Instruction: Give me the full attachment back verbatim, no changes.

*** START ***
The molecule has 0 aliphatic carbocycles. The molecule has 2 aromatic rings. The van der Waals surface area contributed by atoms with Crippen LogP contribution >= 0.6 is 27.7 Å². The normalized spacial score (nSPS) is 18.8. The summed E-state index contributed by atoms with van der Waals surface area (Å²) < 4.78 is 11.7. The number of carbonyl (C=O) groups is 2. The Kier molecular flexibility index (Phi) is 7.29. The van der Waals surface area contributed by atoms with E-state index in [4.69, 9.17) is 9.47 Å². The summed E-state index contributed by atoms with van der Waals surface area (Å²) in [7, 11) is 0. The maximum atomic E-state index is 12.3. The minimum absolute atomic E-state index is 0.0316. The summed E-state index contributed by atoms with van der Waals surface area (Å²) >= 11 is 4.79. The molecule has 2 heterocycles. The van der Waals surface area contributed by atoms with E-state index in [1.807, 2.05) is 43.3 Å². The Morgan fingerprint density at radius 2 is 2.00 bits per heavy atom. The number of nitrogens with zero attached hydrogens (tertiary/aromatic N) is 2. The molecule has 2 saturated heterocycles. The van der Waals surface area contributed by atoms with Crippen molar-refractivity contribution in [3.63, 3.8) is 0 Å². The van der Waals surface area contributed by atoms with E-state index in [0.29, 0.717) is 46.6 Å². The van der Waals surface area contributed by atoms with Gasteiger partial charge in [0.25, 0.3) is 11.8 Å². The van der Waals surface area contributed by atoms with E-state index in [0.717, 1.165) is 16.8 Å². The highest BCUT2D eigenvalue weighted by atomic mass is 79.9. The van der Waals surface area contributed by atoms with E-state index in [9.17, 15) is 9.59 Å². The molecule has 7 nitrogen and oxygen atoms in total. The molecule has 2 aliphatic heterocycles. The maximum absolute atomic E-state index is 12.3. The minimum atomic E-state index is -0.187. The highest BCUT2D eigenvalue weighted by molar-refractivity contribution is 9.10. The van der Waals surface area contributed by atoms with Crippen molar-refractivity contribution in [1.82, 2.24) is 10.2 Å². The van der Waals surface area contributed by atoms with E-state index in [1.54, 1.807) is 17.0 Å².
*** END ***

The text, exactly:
The molecule has 0 aliphatic carbocycles. The molecule has 2 aromatic rings. The van der Waals surface area contributed by atoms with Crippen LogP contribution >= 0.6 is 27.7 Å². The normalized spacial score (nSPS) is 18.8. The summed E-state index contributed by atoms with van der Waals surface area (Å²) < 4.78 is 11.7. The number of carbonyl (C=O) groups is 2. The Kier molecular flexibility index (Phi) is 7.29. The van der Waals surface area contributed by atoms with E-state index in [4.69, 9.17) is 9.47 Å². The summed E-state index contributed by atoms with van der Waals surface area (Å²) in [7, 11) is 0. The maximum atomic E-state index is 12.3. The minimum absolute atomic E-state index is 0.0316. The summed E-state index contributed by atoms with van der Waals surface area (Å²) >= 11 is 4.79. The molecule has 2 heterocycles. The van der Waals surface area contributed by atoms with E-state index in [1.807, 2.05) is 43.3 Å². The Morgan fingerprint density at radius 2 is 2.00 bits per heavy atom. The number of nitrogens with zero attached hydrogens (tertiary/aromatic N) is 2. The molecule has 2 saturated heterocycles. The van der Waals surface area contributed by atoms with Crippen molar-refractivity contribution in [3.63, 3.8) is 0 Å². The van der Waals surface area contributed by atoms with E-state index in [0.29, 0.717) is 46.6 Å². The van der Waals surface area contributed by atoms with Gasteiger partial charge in [0.25, 0.3) is 11.8 Å². The van der Waals surface area contributed by atoms with E-state index in [0.717, 1.165) is 16.8 Å². The highest BCUT2D eigenvalue weighted by atomic mass is 79.9. The van der Waals surface area contributed by atoms with E-state index in [9.17, 15) is 9.59 Å². The molecule has 7 nitrogen and oxygen atoms in total. The molecule has 2 aliphatic heterocycles. The maximum absolute atomic E-state index is 12.3. The minimum atomic E-state index is -0.187. The highest BCUT2D eigenvalue weighted by molar-refractivity contribution is 9.10. The van der Waals surface area contributed by atoms with Crippen molar-refractivity contribution in [1.82, 2.24) is 10.2 Å². The van der Waals surface area contributed by atoms with E-state index in [1.54, 1.807) is 17.0 Å².